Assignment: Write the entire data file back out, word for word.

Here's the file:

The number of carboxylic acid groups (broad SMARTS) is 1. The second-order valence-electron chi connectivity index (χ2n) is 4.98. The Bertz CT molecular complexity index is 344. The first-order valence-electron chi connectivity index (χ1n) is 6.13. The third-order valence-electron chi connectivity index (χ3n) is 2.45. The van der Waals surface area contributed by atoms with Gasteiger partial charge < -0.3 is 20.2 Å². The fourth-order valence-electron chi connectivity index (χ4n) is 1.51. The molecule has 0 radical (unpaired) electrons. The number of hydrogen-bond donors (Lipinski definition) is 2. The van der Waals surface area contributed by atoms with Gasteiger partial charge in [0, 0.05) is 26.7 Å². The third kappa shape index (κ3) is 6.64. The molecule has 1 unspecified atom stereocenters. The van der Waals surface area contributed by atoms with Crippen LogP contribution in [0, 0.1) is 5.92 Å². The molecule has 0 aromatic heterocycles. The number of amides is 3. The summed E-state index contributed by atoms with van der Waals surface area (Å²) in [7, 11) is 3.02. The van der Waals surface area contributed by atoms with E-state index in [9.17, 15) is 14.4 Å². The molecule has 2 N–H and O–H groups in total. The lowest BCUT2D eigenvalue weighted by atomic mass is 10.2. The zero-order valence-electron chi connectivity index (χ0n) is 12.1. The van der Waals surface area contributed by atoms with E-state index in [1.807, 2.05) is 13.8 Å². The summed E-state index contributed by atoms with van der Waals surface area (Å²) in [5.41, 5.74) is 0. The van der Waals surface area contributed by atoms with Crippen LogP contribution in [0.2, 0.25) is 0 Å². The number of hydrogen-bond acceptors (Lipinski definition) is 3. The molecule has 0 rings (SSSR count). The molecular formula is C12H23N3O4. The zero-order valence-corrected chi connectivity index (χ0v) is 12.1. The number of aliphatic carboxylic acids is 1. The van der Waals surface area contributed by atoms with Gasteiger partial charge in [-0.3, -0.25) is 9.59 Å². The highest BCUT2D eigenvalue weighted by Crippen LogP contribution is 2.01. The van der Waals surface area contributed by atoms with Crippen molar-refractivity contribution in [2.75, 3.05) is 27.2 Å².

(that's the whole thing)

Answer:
The number of carboxylic acid groups (broad SMARTS) is 1. The second-order valence-electron chi connectivity index (χ2n) is 4.98. The Bertz CT molecular complexity index is 344. The first-order valence-electron chi connectivity index (χ1n) is 6.13. The third-order valence-electron chi connectivity index (χ3n) is 2.45. The van der Waals surface area contributed by atoms with Gasteiger partial charge < -0.3 is 20.2 Å². The fourth-order valence-electron chi connectivity index (χ4n) is 1.51. The molecule has 0 radical (unpaired) electrons. The number of hydrogen-bond donors (Lipinski definition) is 2. The van der Waals surface area contributed by atoms with Gasteiger partial charge in [0, 0.05) is 26.7 Å². The third kappa shape index (κ3) is 6.64. The molecule has 1 unspecified atom stereocenters. The van der Waals surface area contributed by atoms with Crippen LogP contribution in [0, 0.1) is 5.92 Å². The molecule has 0 aromatic heterocycles. The number of amides is 3. The summed E-state index contributed by atoms with van der Waals surface area (Å²) in [7, 11) is 3.02. The van der Waals surface area contributed by atoms with E-state index in [9.17, 15) is 14.4 Å². The molecule has 2 N–H and O–H groups in total. The lowest BCUT2D eigenvalue weighted by atomic mass is 10.2. The zero-order valence-electron chi connectivity index (χ0n) is 12.1. The van der Waals surface area contributed by atoms with E-state index in [1.807, 2.05) is 13.8 Å². The summed E-state index contributed by atoms with van der Waals surface area (Å²) in [5.41, 5.74) is 0. The van der Waals surface area contributed by atoms with Crippen LogP contribution in [0.2, 0.25) is 0 Å². The number of hydrogen-bond acceptors (Lipinski definition) is 3. The molecule has 0 rings (SSSR count). The molecular formula is C12H23N3O4. The zero-order valence-corrected chi connectivity index (χ0v) is 12.1. The number of aliphatic carboxylic acids is 1. The van der Waals surface area contributed by atoms with Gasteiger partial charge in [-0.3, -0.25) is 9.59 Å². The highest BCUT2D eigenvalue weighted by Crippen LogP contribution is 2.01. The van der Waals surface area contributed by atoms with Crippen molar-refractivity contribution in [2.75, 3.05) is 27.2 Å².